Saturday, February 17, 2007

The Intoxication of the Working Weak

Again I found myself tipping into a slightly destructive pattern. Thankfully all it was this time was a relatively short passage of working too much, which I self medicated with regular doses of Stevie Wonder (at one stage the only non-work mental stimulation I could manage was "Don't You Worry Bout a Thing")

Through this period it became apparent to me how working like this on a more regular basis can have such a magnetic and destructive pull, like the swoon you feel when a tube train thunders into the platform.

There is a brilliant passage in The Unbearable Lightness of Being where Kundera describes one character feeling "vertigo... A heady, insuperable longing to fall" as she tries finally to turn her back on a painful relationship. He goes on to comment,

"We might also call vertigo the intoxication of the weak. Aware of his weakness, a man decides to give in rather than stand up to it. He is drunk with weakness, wishes to grow even weaker, wishes to fall down in the middle of the main square in front of everybody, wishes to be down, lower than down."

Obviously things weren't that bad, but I love how he expresses that tipping point of self destruction, the seduction of the self into believing how a conviction, a determination and commitment, can be mistaken as strength in itself.

The character Kundera is referring to also has a total lack of support from anyone else around her, and so I am glad to report I had great support from colleagues and my partner checking on me and pulling me back. I even managed to squeeze in an official engagement, my left hand now a little weightier than at the start of last week.

Thinking of colleagues, possibly the biggest lesson for me was the potential for a weird co-dependency that I saw some glints of as we ping ponged between euphoria and despair during our long working hours.

It's easy to subconsciously drive each other on even if you know what you're doing is kind of ridiculous and it feels like each of you are personally deciding to behave like this.

Weirdly the simile that came to mind was like bulimic sorority girls. As a manager, awful to think I may have been lead "Heather". Apologies to those who haven't seen the film - but I think you'd at least understand we all want to be Winona Ryder really (minus the painkillers and shoplifting).

Sunday, February 11, 2007

Introducing Louby van Hoogstraten

It wasn't my idea to be a landlady. It was a sensible financial investment thing that my partner, a sensible financial type person, had advised we do. Despite my initial discomfort, however, I'd started to feel comfortable, proud even, of our blossoming property empire.

Day two of our lives with tenants and now it feels like having needy dependents with none of the potential moral superiority. I realise the upside is supposedly financial, but three trips to Ikea in and our profit margin forecasts are already looking gloomy.

I refused to buy them a microwave today and felt terrible. On reflection I find it strange that they even asked but then I suppose, why not? It hammers home what a sap I've been through my whole life with landlords having over the years put up for extended periods with dodgy electrics, no hot water, no heating in a bathroom, and on moving into one place, a flat filled with old furniture (including at least 10 wardrobes, 6 beds) for about a week.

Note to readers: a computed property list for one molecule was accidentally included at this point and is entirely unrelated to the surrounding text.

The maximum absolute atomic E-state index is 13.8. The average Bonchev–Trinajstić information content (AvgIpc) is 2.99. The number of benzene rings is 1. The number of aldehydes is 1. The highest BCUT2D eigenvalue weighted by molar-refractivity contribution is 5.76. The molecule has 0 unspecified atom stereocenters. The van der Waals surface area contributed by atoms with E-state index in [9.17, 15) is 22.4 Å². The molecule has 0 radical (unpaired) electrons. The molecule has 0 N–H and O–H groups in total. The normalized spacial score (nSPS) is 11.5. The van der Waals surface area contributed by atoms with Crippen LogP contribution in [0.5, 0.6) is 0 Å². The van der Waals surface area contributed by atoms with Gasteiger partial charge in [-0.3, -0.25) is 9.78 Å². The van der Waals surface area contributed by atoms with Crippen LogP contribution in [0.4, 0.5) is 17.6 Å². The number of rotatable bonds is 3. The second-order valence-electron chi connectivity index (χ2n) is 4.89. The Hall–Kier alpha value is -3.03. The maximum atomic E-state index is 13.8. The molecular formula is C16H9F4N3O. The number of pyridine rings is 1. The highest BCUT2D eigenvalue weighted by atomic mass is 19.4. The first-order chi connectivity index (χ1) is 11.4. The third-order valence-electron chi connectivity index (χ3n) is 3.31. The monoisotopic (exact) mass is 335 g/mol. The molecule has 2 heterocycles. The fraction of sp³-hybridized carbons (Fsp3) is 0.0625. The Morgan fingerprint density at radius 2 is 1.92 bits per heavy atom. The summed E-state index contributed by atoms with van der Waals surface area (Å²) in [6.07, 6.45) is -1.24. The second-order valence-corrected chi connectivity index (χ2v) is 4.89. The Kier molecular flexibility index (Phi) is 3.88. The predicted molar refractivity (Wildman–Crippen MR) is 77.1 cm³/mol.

Although the chap didn't get on my best side by describing the sofa fabric we had chosen as "minging" the couple seem perfectly pleasant and I'm certainly not expecting them to be saps. I'm just worried that my microwave refusal is the start of a mean streak endemic to all landlords. I've not had any great role models, see.

Pull me up on it, won't you? Before I end up on this site.

Friday, February 02, 2007

Big Decisions about the Big Day

For those of you who don't know, the wedding of the year has been booked. On June (the) 30th I will be betrothed to my long-term love, Robert, witnessed by a selection of friends and family.

I've been thinking about what music to have on the big day. It's a small venue so we'll probably only be able to have a pianist and singer. We might be able to squeeze in a tambourine, but that'll be it.

That said, the favourite joke in the wee hours as Robert drops me off to the station and Auntie La-La plays us her latest top tunes is always "first dance?" Since "our songs" have included a rave version of the theme tune to Black Beauty (just imagine it at 160 BPM - "du-dur-durrr ... du-du-du-du-du-du-du-dur-durrr") and "Animal Nitrate" by Suede, the thought of it being "Calm Down Dearest" by Jamie T isn't all that peculiar despite the fact it might be quite tricky for our singer and accompanist to replicate the slurred delivery and driving bass line.

And all this stuff about it being your day is nonsense. If "Smack my bitch up" really was what we wanted, I just can't see Rob's dad gently taking my mum by the hand and leading her on to the dancefloor after an appropriate time. They would stand open mouthed and appalled.

I do realise this is the least of my worries. I have food to arrange, a dress to buy, and travel arrangements to talk about with people from far and wide. We've got the ceremony and vows to agree on, for goodness' sake.

Incidentally, my other displacement obsession is with the wedding invites over which I have already had some heated debates with my intended. After a relationship that's spanned more than fourteeen years, I think invites with a picture of Trevor McDonald on the front and the immortal line "And finally" inside would be perfect. I'd agree to obey if we could have them.